Henry Mintzberg [scroll down], the head of Tel Aviv University’s undergraduate business program has urged students not to major in business.

“Study of academic disciplines prepares students to think scientifically in these fields and form the foundation for advanced studies in graduate degree programs,” he said.

One student is outraged:

“Too bad he doesn’t have the integrity not to head a department he doesn’t believe in.”

Do you have to insist on majors in order to believe in your department? UD says no. UD says it shows integrity to care about the quality of undergraduate education your business… minors?… are getting and steer them toward actual academic fields. (Wee UD herself found that the hard-bitten vocationalism of Northwestern University’s Medill School of Journalism was not enough to keep the mind alive, and quickly transferred to the English department.)


Meanwhile, on the business ethics front, a New York judge has sentenced an insider trading to lecturing.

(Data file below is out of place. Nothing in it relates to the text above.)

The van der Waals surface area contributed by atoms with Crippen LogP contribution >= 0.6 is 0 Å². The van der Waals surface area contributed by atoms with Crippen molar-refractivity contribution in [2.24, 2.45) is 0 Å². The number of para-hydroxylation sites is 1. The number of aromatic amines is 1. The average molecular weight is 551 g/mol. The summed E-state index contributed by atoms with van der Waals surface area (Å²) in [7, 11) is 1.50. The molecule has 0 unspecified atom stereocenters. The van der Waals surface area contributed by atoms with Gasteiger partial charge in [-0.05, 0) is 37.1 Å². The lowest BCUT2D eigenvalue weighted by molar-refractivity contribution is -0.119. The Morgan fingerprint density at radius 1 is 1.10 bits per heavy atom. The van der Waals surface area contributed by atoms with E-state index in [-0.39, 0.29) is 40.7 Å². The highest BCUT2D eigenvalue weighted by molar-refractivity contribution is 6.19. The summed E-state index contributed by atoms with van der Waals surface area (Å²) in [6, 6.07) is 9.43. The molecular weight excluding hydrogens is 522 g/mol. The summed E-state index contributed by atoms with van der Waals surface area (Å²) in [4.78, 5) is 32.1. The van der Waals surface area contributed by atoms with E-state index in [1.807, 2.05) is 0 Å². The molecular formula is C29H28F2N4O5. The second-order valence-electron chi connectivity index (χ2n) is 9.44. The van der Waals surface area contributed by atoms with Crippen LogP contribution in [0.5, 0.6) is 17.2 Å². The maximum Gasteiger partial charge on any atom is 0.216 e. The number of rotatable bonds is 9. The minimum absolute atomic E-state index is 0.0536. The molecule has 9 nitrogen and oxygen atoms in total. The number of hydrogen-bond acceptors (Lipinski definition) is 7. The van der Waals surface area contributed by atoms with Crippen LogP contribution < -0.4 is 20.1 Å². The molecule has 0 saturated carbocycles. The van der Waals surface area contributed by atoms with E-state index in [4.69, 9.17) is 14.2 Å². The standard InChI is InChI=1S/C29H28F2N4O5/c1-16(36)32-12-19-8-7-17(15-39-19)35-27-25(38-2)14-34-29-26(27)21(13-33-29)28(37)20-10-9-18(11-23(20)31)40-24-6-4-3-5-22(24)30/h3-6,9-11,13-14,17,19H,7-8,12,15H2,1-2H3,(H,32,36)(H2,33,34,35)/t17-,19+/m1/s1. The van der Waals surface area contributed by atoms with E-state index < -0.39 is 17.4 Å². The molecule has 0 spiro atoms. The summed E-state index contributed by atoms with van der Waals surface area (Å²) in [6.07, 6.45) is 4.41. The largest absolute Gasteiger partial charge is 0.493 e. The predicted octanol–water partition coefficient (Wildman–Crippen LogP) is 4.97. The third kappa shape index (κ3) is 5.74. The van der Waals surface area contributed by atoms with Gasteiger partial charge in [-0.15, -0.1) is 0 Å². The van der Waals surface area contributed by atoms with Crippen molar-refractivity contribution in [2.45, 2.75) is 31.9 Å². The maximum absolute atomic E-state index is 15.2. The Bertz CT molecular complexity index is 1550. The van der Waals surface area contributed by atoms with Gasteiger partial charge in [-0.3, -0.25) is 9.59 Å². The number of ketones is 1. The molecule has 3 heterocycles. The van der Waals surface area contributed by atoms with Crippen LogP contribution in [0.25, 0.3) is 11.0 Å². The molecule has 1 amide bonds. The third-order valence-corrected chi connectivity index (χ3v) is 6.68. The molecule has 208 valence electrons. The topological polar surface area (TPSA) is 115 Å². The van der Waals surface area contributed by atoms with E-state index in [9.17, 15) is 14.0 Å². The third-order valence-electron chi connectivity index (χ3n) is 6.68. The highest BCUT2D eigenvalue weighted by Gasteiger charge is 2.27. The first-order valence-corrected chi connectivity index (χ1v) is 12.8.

“To the extent possible, Mr. Fortuna can speak at his college and school of business and other institutions about his own situation and how [easy] it is for him and others to have committed this crime and the difficulties he’s encountered as a result,” [Sidney] Stein said yesterday as he imposed the sentence.

UD foresees an entire industry of MOOCs arising out of the synergy between large numbers of incarcerated insider traders and the need for business schools to deal with their profession’s, er, ethics problems. The general title for these MOOCs would be INSIDER GATING, with subtitles specific to each incarceree’s case.

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One Response to “In the grand tradition of…”

  1. david foster Says:

    Could we also have a MOOC to address the ethical problems of university administrators? I have in mind those who misrepresent employment success of graduates, provide false data on test scores, authorize irresponsible contracts for coaches, engage in expensive grandstanding projects with no realistic chance of payback, unconstitutionally interfere with student free speech rights, etc etc.

    Don’t think there are any convicted felons who could be used as examples (unless you count coaches), but we do have the former president of Valdosta State who was found *personally* liable for damages re his dismissal of a student without any regard to due process policies.

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